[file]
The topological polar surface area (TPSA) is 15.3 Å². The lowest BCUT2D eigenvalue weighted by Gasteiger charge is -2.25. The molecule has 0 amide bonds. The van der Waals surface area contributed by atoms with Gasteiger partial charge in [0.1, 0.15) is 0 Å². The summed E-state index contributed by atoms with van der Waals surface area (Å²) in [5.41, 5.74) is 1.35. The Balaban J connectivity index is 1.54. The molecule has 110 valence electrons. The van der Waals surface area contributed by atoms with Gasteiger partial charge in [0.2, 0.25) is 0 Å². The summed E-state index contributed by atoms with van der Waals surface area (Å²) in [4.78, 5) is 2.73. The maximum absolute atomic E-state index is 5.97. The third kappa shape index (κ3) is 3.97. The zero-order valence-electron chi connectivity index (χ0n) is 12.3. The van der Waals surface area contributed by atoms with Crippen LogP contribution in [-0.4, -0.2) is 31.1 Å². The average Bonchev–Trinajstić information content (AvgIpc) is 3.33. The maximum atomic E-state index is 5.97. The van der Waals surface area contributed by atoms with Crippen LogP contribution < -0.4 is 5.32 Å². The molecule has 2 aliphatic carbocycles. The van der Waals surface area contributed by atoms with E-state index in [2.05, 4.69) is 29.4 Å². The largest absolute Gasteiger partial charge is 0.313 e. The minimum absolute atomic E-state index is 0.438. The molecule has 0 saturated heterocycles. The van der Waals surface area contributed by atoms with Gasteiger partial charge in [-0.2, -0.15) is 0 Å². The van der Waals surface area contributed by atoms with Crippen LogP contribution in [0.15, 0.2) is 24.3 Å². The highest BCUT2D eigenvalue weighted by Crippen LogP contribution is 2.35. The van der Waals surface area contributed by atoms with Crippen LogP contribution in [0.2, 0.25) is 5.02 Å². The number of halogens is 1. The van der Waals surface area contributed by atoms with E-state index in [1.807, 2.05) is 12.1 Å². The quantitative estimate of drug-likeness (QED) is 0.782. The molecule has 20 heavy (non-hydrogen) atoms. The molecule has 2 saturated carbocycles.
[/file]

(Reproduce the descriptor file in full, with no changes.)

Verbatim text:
The topological polar surface area (TPSA) is 15.3 Å². The lowest BCUT2D eigenvalue weighted by Gasteiger charge is -2.25. The molecule has 0 amide bonds. The van der Waals surface area contributed by atoms with Gasteiger partial charge in [0.1, 0.15) is 0 Å². The summed E-state index contributed by atoms with van der Waals surface area (Å²) in [5.41, 5.74) is 1.35. The Balaban J connectivity index is 1.54. The molecule has 110 valence electrons. The van der Waals surface area contributed by atoms with Gasteiger partial charge in [0.2, 0.25) is 0 Å². The summed E-state index contributed by atoms with van der Waals surface area (Å²) in [4.78, 5) is 2.73. The maximum absolute atomic E-state index is 5.97. The third kappa shape index (κ3) is 3.97. The zero-order valence-electron chi connectivity index (χ0n) is 12.3. The van der Waals surface area contributed by atoms with Crippen LogP contribution in [-0.4, -0.2) is 31.1 Å². The average Bonchev–Trinajstić information content (AvgIpc) is 3.33. The maximum atomic E-state index is 5.97. The van der Waals surface area contributed by atoms with Crippen LogP contribution < -0.4 is 5.32 Å². The molecule has 2 aliphatic carbocycles. The van der Waals surface area contributed by atoms with E-state index in [2.05, 4.69) is 29.4 Å². The largest absolute Gasteiger partial charge is 0.313 e. The minimum absolute atomic E-state index is 0.438. The molecule has 0 saturated heterocycles. The van der Waals surface area contributed by atoms with Gasteiger partial charge in [-0.2, -0.15) is 0 Å². The van der Waals surface area contributed by atoms with Crippen LogP contribution in [0.15, 0.2) is 24.3 Å². The highest BCUT2D eigenvalue weighted by Crippen LogP contribution is 2.35. The van der Waals surface area contributed by atoms with Crippen LogP contribution in [0.2, 0.25) is 5.02 Å². The number of halogens is 1. The van der Waals surface area contributed by atoms with E-state index in [1.807, 2.05) is 12.1 Å². The quantitative estimate of drug-likeness (QED) is 0.782. The molecule has 20 heavy (non-hydrogen) atoms. The molecule has 2 saturated carbocycles.